The median duration of follow-up was 30 months (range from 0.2–87 months). Among clinicopathological characters, we found that male patients had poorer DFS than female patients (mDFS: 22.00±2.90 vs 29.00±33.94 months in male and female patients, respectively, P=0.031, Figure 2A). Elder patients (elder than 60 years old) performed poorer DFS than those who were less than 60 years old (mDFS: 12.00±5.59 vs 33.00±11.80 months in elder and younger than 60 years old patients, respectively, P=0.018, Figure 2B). Adjuvant therapy (either chemotherapy or radiotherapy) improved DFS (mDFS: 29.00±8.90 vs 21.00±5.03 months in patients with or without adjuvant therapy, respectively, P=0.018, Figure 2C). Advanced TNM stage also correlated with poor DFS (mDFS: 29.00±8.42, 22.00±0.79, and 1.00±0.00 months in TNM stage I–III, respectively, P=0.000, Figure 2D). Current or former smokers seemed to perform shorter DFS (mDFS: 21.00±7.75 vs 29.00±11.00 months in current or former smokers and never smokers respectively, P=0.053, Figure 2E). We further analyzed the relationship between smoking index and prognosis, and noticed that moderate smokers had the worst DFS (mDFS: 29.00±11.00, 6.00±3.00, and 21.00±4.79 months in never smokers, moderate smokers, and heavy smokers, respectively, P=0.021, Figure 2F). While central or peripheral tumor, comorbidities, onset symptoms, or NSE level did not have significant effects on LS-SCLC prognosis (Supplementary Figure 2A-D).

Figure 2 Clinicalpathological factors including gender (A), age (B), adjuvant treatment (C), TNM stage (D), smoking status (E), smoking index (F) and DFS.

Patients with positive PD-L1 expression had significantly worse DFS than those with negative PD-L1 (mDFS: 21.00±3.50 vs 34.00±29.70 months in PD-L1 positive and negative groups respectively, P=0.049, Figure 3A). Neither PARP1, DLL-3, ASCL-1, nor SLFN11 preformed any difference in DFS (Figure 3B and C, Supplementary Figure 3A and C).

Figure 3 The correlation between PD-L1 (A), PARP1 (B), DDL-3 (C) and DFS.

Univariate analysis demonstrated that gender (HR=0.36. 95% CI=0.14–0.96, P=0.004), age (HR=2.11, 95% CI=1.11–4.03, P=0.024), TNM stage (HR=2.22, 95% CI=1.21–4.07, P=0.010), and adjuvant treatment (HR=0.44, 95% CI=.21–0.90, P=0.025) are associated with DFS, and further multivariate analysis identified TNM stage (HR=2.51, 95% CI=1.31–4.78, P=0.005) as an individual prognostic factor for DFS in LS-SCLC (Table 3).

Table 3 Univariate and Multivariate Analyses of Relationship Between DFS and PD-L1 and Clinicopathological Factors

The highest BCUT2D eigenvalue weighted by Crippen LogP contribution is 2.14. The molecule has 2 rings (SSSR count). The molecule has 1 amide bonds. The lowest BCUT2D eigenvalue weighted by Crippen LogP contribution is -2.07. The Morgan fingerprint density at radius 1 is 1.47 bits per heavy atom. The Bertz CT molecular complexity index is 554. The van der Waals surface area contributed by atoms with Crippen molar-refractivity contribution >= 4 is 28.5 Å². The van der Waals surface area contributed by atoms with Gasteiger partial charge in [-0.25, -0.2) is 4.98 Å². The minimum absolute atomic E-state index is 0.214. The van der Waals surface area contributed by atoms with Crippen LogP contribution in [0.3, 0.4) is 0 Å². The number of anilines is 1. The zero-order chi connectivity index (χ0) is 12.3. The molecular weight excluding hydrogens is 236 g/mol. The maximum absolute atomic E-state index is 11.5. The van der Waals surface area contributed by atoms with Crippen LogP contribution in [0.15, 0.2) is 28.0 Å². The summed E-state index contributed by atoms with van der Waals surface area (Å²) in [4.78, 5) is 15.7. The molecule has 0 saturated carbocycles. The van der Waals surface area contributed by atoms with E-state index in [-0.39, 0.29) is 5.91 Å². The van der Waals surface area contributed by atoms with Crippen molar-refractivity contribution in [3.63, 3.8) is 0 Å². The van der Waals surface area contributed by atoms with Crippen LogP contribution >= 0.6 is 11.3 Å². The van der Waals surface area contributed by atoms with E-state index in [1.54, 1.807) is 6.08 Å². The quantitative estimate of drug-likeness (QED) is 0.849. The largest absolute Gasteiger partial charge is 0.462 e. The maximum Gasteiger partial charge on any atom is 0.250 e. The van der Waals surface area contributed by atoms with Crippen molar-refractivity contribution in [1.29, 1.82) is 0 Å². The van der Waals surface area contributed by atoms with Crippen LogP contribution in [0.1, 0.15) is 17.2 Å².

Adjuvant Treatment, TNM Stage, and PD-L1 Expression Were Associated with OS

Patients who did not receive adjuvant therapy (either chemotherapy or radiotherapy) showed worse OS than those who did (mOS: 37.00±9.14 vs 22.00±11.27 months in patients with or without adjuvant therapy, respectively, P=0.002, Figure 4A). Advanced TNM stage also correlated with poor prognosis (mOS: 39.00±0.00, 32.00±6.39, and 6.00±2.89 months in TNM stage I–III, respectively, P=0.003, Figure 4B). Other clinicopathological factors, such as age, gender, smoking status, central or peripheral tumor, comorbidities, onset symptoms, and NSE level did show a significant difference in OS (Supplementary Figure 4A-G).

Figure 4 The correlation between Adjuvant treatment (A), TNM stage (B), PD-L1 (C), PARP1 (D), DDL-3 (E) and OS.

Patients with positive PD-L1 expression had significantly worse OS than those with negative PD-L1 (mOS: 22.00±7.49 vs NR, P=0.000; Figure 4C). However, neither DLL-3, PAPR1, ASCL-1, or SLFN11 had a significant effect on OS (Figure 4D and E, Supplementary Figure 3B and D).

Univariate analysis revealed that PD-L1 and TNM stage were significantly associated with poor OS (HR=4.40, 95% CI=1.87–10.37, P=0.001; HR=2.38, 95% CI=1.30–4.33, P=0.005 for PD-L1 and TNM stage, respectively), whereas adjuvant treatment was significantly correlated with favorable OS (HR=0.33, 95% CI=0.16–0.70, P=0.004). Further multivariate analysis indicated that PD-L1 and TNM stage were independent and significant negative predictive factors for OS (HR=2.89, 95% CI=1.21–6.93, P=0.017; HR=2.49, 95% CI=1.25–4.94, P=0.009 for PD-L1 and TNM stage, respectively), and adjuvant treatment was an independent positive prognostic factor for OS (HR=0.37, 95% CI=0.17–0.81, P=0.012, Table 4).

Table 4 Univariate and Multivariate Analyses of Relationship Between OS and PD-L1and Clinicopathological Factors


Recently, novel targets, such as PD-1/PD-L1 antibodies,14 PARP, and DLL-3 inhibitors have revolutionized the treatment of ES-SCLC, and the expression of PD-L1, DLL-3/ASCL-1, and PARP1/SLFN11 have been recognized as predictive markers for clinical response. However, the studies of immunotherapy or target-immunotherapy in LS-SCLC are still on-going and the results are immature. The expression and prognostic values of PD-L1, PARP1, and DLL-3 are elusive in surgically resected LS-SCLC.